Memorial for William Wilson



Short Title

Memorial for William Wilson

Full Title

A Memorial from Westland Monthly Meeting, in Washington County, Pennsylvania, concerning William Wilson.




Westland MM





Publication Information

Approved by Westland MM, Fairfax QM, and Baltimore YM.

Last Modified By

Chronicler 01/05/2011


Note: the following is the entire text of the memorial for William Wilson.
He was born in Kent County, on Delaware, in the year 1739, and was received into membership with Friends at Duck Creek Monthly Meeting, where he continued until the year 1781, when he removed and settled with his family within the verge of a meeting held at Westland, being the only one then held west of the Alleghany mountains. He was, by certificate, well recommended to Hopewell Monthly Meeting, and a few years after, by that meeting appointed to the station of an Elder, in which he was preserved an example of plainness and humility.
He manifested a religious care for the support of good order among the few Friends then settled in these parts, and after meetings for Discipline were established, he was very serviceable in them, which, with other meetings, he diligently attended, a good example in bringing his family with him, careful not to let his outward affairs hinder him from what he believed to be his religious duty, yet was industrious and careful in providing for the necessary support of his family.
Toward the latter end of the 6th mo. 1795, he was taken ill of a nervous disorder, and on the 26th of the same month (though through difficulty), he attended Redstone Monthly Meeting, where he earnestly recommended Friends to faithfulness in the support of our Christian Discipline.
The like concern accompanied his mind the day following, at our own Monthly Meeting, which he was favoured to sit, until the close, and was the last meeting he was enabled to attend, being soon after confined to his room.
To a few Friends who came to see him on the 5th of the 7th Month, he expressed himself to the following import:
Whether I am to be taken from you at this time, or not, I cannot tell; nor is it any concern to me; all seems quiet and easy, unless I am deceived; and I hope my Master will be so kind as not to let me be deceived. As I have passed some of the late wearisome nights, I have been looking over some of the past actions of my life, and the situation of many of my friends, and I think I have been favoured to see the states of some more clear than ever I did in all my life; and Oh! the world seems to have the greatest hold on our Society than any thing else; the unprofitable pursuit and desire after its wealth and treasures, does sorrowfully obstruct the growth and progress of true religion in some, especially those who are favoured with the brightest talents.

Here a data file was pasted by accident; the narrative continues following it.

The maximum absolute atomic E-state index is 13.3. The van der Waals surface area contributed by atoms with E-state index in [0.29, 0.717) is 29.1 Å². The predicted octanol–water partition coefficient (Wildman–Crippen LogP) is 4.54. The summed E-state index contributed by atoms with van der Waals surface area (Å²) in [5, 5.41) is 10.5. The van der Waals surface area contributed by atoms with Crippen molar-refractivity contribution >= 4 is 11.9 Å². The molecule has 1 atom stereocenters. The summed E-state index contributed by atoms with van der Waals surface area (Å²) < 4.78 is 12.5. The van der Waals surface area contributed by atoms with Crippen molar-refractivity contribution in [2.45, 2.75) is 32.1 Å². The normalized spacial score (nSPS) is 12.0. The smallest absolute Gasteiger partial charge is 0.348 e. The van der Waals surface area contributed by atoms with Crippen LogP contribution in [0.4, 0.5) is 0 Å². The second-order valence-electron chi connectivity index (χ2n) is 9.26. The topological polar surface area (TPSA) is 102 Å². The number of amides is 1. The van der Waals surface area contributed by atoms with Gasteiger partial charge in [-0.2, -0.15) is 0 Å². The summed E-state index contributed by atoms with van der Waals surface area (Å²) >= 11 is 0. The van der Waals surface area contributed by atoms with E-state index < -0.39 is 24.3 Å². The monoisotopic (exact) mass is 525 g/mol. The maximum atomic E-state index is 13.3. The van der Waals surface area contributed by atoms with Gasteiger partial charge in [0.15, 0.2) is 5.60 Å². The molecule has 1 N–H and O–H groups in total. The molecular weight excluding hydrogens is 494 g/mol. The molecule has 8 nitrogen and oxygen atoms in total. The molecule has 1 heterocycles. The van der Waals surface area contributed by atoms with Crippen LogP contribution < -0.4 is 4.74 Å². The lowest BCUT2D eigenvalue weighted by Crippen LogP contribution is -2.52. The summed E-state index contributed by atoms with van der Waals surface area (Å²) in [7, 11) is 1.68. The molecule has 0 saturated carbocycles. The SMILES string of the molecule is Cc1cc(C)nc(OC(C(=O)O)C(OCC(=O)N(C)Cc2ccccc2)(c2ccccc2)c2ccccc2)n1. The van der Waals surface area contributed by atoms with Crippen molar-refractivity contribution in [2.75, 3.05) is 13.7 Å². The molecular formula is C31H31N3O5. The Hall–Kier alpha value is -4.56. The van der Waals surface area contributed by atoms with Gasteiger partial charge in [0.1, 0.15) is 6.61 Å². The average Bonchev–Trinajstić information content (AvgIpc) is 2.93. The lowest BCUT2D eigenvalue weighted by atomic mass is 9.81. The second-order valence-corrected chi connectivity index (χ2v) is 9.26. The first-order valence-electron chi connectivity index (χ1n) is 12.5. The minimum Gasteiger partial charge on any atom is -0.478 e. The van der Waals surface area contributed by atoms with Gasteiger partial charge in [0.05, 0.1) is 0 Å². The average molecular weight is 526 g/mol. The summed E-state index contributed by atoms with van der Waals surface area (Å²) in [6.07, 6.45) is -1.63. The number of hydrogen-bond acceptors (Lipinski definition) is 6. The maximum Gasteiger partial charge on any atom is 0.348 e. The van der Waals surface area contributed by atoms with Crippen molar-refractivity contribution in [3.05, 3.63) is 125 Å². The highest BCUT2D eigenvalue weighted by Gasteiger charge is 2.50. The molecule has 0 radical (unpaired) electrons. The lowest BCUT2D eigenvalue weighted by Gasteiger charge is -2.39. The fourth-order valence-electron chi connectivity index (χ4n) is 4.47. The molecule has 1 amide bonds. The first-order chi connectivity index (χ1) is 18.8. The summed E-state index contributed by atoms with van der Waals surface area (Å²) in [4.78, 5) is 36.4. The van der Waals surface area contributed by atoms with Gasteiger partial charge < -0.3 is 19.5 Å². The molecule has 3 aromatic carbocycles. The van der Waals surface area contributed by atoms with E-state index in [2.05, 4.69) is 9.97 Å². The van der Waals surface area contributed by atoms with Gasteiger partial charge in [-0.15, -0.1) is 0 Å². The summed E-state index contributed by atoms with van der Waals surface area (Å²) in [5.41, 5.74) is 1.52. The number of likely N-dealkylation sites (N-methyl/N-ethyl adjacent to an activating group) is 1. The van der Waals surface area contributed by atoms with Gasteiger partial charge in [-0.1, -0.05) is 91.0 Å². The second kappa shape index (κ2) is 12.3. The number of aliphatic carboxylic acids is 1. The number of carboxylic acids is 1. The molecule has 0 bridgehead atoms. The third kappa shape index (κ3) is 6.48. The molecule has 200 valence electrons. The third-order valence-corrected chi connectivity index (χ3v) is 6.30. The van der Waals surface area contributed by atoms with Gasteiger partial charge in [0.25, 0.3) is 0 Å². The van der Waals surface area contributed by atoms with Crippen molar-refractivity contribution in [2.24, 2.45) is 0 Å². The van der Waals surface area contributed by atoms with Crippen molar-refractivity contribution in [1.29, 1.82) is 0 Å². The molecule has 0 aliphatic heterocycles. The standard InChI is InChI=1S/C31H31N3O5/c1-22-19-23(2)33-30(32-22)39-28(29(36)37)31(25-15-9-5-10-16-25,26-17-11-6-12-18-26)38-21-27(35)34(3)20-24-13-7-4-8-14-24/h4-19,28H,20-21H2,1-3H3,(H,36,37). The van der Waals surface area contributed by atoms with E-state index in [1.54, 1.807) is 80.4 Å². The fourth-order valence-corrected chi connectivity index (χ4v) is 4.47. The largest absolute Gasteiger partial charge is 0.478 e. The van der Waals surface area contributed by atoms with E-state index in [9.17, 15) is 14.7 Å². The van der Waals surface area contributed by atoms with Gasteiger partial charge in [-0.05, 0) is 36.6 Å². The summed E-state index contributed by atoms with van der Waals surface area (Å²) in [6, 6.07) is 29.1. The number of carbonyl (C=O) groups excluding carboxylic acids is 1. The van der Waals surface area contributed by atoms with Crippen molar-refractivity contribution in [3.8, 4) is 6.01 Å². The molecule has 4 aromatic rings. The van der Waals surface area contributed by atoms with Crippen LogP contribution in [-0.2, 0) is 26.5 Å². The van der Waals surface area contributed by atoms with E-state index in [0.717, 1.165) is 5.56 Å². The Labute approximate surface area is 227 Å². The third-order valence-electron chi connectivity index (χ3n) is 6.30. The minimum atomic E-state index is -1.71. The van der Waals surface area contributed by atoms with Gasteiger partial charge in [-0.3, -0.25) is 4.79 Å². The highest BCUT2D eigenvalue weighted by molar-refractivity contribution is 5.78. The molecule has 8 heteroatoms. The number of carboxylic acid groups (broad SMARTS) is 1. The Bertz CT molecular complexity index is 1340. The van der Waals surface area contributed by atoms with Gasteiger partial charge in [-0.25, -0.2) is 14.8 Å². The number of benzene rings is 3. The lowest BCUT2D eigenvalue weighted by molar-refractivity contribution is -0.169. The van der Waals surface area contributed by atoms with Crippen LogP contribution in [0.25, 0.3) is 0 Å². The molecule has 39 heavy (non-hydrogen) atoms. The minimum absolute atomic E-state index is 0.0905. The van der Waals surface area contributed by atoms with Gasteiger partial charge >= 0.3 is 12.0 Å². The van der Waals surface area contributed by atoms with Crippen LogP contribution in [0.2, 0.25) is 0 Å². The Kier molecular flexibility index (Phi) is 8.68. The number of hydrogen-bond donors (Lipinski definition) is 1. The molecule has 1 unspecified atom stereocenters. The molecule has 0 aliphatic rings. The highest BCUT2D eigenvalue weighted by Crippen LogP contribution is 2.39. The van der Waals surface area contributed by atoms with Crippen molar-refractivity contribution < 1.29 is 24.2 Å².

Some time after, several others coming in, his son asked him whether he thought so much company hurt him; he replied, "I don't know thati t does much, if Friends keep still and quiet, according to the nature of the occasion; I have often thought how careful Friends ought to be in such cases, yet there is a use to the poor afflicted spirit, in Friends going to see one another in their afflictions." He was preserved in great composure and quietude of mind, plainly evidencing that the thoughts of death, which he apprehended was approaching, was no terror to him, being often favoured to communicate suitable advice and counsel to those who visited him, shewing that the ardor of his mind for the welfare of his fellow creatures was unabated in this awful season.
On the 8th of the aforesaid month, he appeared particularly concerned for his children, and towards evening, having them collected, had a solid opportunity with them, earnestly desiring that they might be preserved within the bounds of true moderation and plainness, submitting to the gospel order of our Society, as Truth requires; with much suitable advice for their present and future welfare; at the close taking a solemn farewell : - and then said to an affectionate sister who attended him: "I have done - done with this world, and feel perfectly easy."
The night following, through the severity of the disorder, he became somewhat delirious, and growing gradually weaker, continued much in a childlike state until the morning of the 15th, when he quietly departed this life, in the 56th year of his age, and on the 16th was interred in Friends' burying ground at Westland.
Given forth by our aforesaid Meeting, held the 22d of the 8th month, 1795, and signed on behalf thereof, by Thomas Farquhar, Clk.
The above Memorial being produced to Fairfax Quarterly Meeting, held the 5th of the 10th month, 1795, was read, and upon deliberation, was approved and directed to be signed on behalf of said meeting, and forwarded [to Baltimore YM]. James Moore, Clk.